BY SEAN EGAN Even Doris Payne’s closest friends understand that she is nowhere near the charming, innocent old woman she appears to be on the surface. “Doris is no saint,” says her lifelong friend, Jean. “Her horns are holding her halo up. But she’s 80 years old — come on, give her a break!” Jean says this as she’s waiting in court to hear a jury’s verdict on whether or not Doris goes to jail. You see, Doris Payne is not only a charismatic, elderly mother of two — she’s also a notorious international jewel thief. Payne is a woman of contradictions, equal parts legend and liar, hero and criminal. In the new documentary “The Life and Crimes of Doris Payne,” directors Matthew Pond and Kirk Marcolina find tension in their attempts to pin down exactly who Doris Payne is, and what she stands for. It’s something of a Sisyphean task — an exercise in scrutinizing the inscrutable. As the film begins, Doris is facing some serious jail time for allegedly stealing an expensive ring from a Macy’s. She claims that she never stole anything from the store, despite the fact that the description of the thief’s DowntownExpress.com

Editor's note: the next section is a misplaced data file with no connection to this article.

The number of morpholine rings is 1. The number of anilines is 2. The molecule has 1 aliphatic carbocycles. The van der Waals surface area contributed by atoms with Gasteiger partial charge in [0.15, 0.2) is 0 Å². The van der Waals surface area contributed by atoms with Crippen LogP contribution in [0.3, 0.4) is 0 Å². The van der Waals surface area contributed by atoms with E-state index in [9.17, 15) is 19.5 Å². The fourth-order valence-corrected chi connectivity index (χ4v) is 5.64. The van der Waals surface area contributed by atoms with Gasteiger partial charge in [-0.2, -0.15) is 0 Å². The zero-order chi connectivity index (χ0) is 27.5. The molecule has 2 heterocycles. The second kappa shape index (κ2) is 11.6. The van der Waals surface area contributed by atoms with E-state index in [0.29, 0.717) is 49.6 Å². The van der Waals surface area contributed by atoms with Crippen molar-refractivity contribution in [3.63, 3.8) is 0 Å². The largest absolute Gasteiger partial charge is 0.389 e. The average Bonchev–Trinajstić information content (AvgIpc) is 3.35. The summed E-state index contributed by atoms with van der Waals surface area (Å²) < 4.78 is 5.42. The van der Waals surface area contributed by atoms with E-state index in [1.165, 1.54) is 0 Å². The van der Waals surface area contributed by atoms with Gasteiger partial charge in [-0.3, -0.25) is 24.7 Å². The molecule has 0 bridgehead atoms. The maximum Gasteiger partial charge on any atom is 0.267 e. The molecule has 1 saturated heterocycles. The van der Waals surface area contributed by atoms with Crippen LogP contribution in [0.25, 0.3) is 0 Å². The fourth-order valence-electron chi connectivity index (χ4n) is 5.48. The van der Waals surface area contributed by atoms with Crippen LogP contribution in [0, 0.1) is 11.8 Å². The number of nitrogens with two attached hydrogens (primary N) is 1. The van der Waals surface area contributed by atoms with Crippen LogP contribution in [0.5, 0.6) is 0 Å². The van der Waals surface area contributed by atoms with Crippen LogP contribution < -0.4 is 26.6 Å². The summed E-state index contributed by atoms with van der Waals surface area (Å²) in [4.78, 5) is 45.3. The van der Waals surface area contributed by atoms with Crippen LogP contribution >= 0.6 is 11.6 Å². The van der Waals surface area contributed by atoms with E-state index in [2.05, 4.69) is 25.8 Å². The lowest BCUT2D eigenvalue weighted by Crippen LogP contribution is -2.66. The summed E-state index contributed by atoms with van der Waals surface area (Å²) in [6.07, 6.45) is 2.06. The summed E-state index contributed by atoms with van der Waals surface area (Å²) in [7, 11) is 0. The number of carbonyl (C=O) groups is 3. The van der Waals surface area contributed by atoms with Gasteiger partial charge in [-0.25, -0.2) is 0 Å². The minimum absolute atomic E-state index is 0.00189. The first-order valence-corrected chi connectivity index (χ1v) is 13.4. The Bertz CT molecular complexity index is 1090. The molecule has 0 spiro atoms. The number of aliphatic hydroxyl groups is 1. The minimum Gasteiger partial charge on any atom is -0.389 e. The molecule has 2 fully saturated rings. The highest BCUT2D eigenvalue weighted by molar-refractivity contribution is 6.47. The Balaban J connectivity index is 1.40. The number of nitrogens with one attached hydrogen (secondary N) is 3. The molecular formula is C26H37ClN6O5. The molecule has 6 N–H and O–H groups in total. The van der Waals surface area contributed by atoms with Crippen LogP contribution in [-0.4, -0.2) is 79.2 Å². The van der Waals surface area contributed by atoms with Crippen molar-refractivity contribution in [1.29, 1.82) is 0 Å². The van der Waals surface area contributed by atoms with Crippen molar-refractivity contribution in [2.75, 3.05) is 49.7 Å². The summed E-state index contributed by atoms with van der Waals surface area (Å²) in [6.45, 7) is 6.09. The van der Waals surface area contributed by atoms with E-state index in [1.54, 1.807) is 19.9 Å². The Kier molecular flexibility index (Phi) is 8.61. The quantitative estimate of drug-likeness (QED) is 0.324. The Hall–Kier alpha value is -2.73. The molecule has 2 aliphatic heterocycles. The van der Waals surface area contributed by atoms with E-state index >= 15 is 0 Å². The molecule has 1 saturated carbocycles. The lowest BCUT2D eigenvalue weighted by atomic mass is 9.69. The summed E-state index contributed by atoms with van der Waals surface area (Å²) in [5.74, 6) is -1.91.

Filmmakers Matthew Pond (left) and Kirk Marcolina, with Doris Payne.
methods fit her M.O., and the fact that the store possesses (admittedly blurry) footage of the thief who may or may not be Doris. By centering the film around the trial, the filmmakers present an engaging “Did she or didn’t she?” narrative, which also is able to highlight the differences between the Doris of her heyday, and present-day Doris — who struggles to outwit modern technology and the law. The movie spends a lot of time recounting the decades Doris spent building a name for herself amongst jewel thieves. Using her considerable charms and beauty, and adopting an air of upper class sophistication that belied her roots as a poor southern child from a home with an abusive father, Doris was able to lull jewelry store owners into a false sense of security — which allowed her to rob them blind, repeatedly, and still (according to her) never get caught by authorities walking out of the stores. When all was said and done, she’d stolen over $2 million, hopped across continents and outsmarted all her accomplices and law enforcement agents along